The UI statute specifically requires that DUA “issue all notices and materials in English, Spanish, Chinese, Haitian Creole, Italian, Portuguese, Vietnamese, Laotian, Khmer, Russian and any other language that is the primary language of at least 10,000 or one half of 1% of all residents of the commonwealth. G.L. c. 151A, § 62A (d)(iii). DUA has agreed to an expanded interpretation of the statute and maintains that “Although DUA is not obligated to translate notices into languages not specified in § 62A (d)(iii), DUA will apply this good cause policy to all LEP claimants.” AH c. 1, § 4E (emphasis in original). Whenever DUA fails to issue a bilingual notice in the claimant’s primary language and the claimant credibly represents to DUA that DUA’s failure resulted in the claimant’s failure to meet a deadline or requirement, the division’s omission shall constitute good cause for the claimant’s failure.” 430 CMR 4.13(4); see also Note 2, below.
Luciano v. Malmborg, Director of the Div. of Unemployment Assistance, Suffolk Superior Court, CA No. 07-4285C, 2008, a lawsuit challenging DUA’s failure to provide LEP claimants with notices in their primary language, was settled by agreement in December 2014, available at https://www.masslegalservices.org/system/files/library/Luciano2014.pdf. Under the agreement, DUA created a separate Multilingual Services Unit that trains staff in LEP issues; translates all DUA notices into the nine languages mandated under the statute (some of these notices are already being translated); and periodically reviews the percentage of people who speak or read a language, and translates all notices into any language spoken by at least 10,000 residents in the state; further, DUA’s performance on LEP issues are monitored by plaintiffs’ counsel, Brian Flynn, Greater Boston Legal Services, firstname.lastname@example.org.
Under UI Online, claimants are required to submit numerous questionnaires. These questionnaires are all in English but as part of the Luciano settlement DUA issued a translated cover sheet in all covered languages. The translated cover sheet informs claimants that they can receive assistance completing the questionnaires in two ways. Each cover sheet has a separate DUA phone number for the specific language the claimant speaks to call DUA to have the questionnaire completed over the phone. When an LEP claimant calls, DUA is required to complete all outstanding questionnaires. Claimants can also send in the cover letter asking for DUA to call them to complete the questionnaire.
The telephone system has separate designated language lines. The toll-free telephone numbers for 11 languages are as follows:
Haitian Creole 855-697-3046
These numbers may change, so most reliable number is the number provided by DUA on the questionnaire after a claimant has identified their primary language.
It is very important for advocates to monitor the effectiveness of this system. LEP claimants should not have unduly long wait times and all outstanding UI questionnaires should be completed at the time of the call. If you have LEP clients who experience problems with this system, please contact Greater Boston Legal Services at 617-371-1234.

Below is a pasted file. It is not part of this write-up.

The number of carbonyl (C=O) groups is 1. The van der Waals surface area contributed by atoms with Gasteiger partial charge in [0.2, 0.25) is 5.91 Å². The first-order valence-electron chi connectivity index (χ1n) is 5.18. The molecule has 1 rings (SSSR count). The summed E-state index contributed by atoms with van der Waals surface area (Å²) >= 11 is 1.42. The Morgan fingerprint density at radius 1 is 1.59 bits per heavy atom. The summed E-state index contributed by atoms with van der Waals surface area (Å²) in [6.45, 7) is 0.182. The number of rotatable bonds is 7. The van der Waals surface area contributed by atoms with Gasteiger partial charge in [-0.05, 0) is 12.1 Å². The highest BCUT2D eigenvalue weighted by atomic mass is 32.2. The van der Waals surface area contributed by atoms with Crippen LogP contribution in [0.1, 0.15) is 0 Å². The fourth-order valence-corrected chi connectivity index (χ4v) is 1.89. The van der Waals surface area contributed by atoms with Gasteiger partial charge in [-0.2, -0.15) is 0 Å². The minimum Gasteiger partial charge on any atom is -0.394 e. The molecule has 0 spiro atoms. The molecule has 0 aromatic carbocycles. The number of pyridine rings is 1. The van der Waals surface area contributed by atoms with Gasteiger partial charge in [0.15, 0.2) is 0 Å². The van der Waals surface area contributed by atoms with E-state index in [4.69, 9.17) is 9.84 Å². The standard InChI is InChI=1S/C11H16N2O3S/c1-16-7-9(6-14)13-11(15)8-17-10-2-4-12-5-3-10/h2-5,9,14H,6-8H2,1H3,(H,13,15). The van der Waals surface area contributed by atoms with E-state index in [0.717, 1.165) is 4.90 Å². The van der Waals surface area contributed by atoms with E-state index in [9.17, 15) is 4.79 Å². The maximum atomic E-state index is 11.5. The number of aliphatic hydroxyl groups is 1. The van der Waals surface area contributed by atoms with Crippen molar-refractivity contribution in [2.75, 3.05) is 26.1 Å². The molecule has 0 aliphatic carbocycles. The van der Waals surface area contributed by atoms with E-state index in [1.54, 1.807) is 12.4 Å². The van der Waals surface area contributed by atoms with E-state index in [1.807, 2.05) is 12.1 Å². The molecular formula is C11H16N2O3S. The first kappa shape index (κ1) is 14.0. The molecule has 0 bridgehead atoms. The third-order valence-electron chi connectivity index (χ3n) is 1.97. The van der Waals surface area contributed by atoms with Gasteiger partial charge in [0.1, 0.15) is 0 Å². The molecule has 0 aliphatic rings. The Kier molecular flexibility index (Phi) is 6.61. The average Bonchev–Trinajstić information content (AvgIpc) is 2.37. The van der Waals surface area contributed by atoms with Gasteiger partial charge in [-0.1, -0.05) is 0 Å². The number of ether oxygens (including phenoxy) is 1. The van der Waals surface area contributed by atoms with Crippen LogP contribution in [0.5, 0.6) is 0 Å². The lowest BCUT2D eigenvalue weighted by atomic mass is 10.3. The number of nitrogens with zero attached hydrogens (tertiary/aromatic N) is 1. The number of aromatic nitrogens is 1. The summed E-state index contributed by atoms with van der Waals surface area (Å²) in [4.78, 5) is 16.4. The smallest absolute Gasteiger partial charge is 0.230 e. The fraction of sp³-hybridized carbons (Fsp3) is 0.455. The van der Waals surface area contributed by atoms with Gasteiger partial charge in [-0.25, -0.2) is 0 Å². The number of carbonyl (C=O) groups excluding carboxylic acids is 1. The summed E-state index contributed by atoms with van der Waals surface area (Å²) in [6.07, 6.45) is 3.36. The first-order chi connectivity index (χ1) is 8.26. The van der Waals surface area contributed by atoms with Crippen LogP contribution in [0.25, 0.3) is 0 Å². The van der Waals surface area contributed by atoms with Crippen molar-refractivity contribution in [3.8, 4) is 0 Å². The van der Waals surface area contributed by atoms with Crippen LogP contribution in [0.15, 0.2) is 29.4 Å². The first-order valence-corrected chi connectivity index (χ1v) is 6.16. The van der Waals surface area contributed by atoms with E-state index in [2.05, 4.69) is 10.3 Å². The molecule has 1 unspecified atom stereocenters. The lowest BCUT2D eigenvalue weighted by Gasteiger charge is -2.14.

A DUA regulation at 430 CMR 4.13(4), (2/19/10), extends the appeal period in certain instances involving LEP claimants. The regulation provides that a claimant whose preferred language is among those listed in G.L. c. 151A, § 62A(d)(iii), who did not receive a determination in that language, and whose reason for not filing a timely appeal was that the determination was not written in the claimant’s preferred language has an indefinite time to appeal.
The language rights provisions at G.L. c. 151A, § 62A(d)(iii) include not only the ten listed languages (English, Spanish, Chinese, Haitian Creole, Italian, Portuguese, Vietnamese, Laotian, Khmer, Russian) but also “any other language that is the primary language of at least 10,000 or ½ of 1% of all residents in the commonwealth.” DUA has recently added Korean to this list. Additionally, DUA provides assistance to LEP callers in any language by utilizing a multilingual AT&T language line. However, as that is accessed through 617-626-6800, a line that starts with an English introduction that goes on for half a minute followed by prompts in Spanish and Portuguese only, assistance is often required to access multilingual assistance.
As part of the compliance with the Luciano settlement agreement, the DUA issued a good-cause policy for LEP claimants. The good-cause policy (available here at https://www.masslegalservices.org/content/uipp-201306-good-cause-policy-...) made improvements over prior practice, as follows:
- It clarifies that good cause is applicable to all LEP claimants, regardless of whether the claimant’s primary language is listed or provided for under the unemployment statute;
- It clarifies that good cause is not limited only to late-filed appeals, but to other issues as well;
- It clarifies that LEP status is established by self-identifying as such and is not subject to second-guessing by DUA staff;
- It clarifies that under 430 C.M.R. § 4.13(4) in the Luciano settlement, if an LEP claimant does not receive a notice in her primary language and she files a late appeal within 60 days, the appeal is accepted unconditionally. However, appeals filed after 60 days should be accepted unless DUA has information that the claimant knew about the deadline but filed late for a reason unrelated to LEP status; and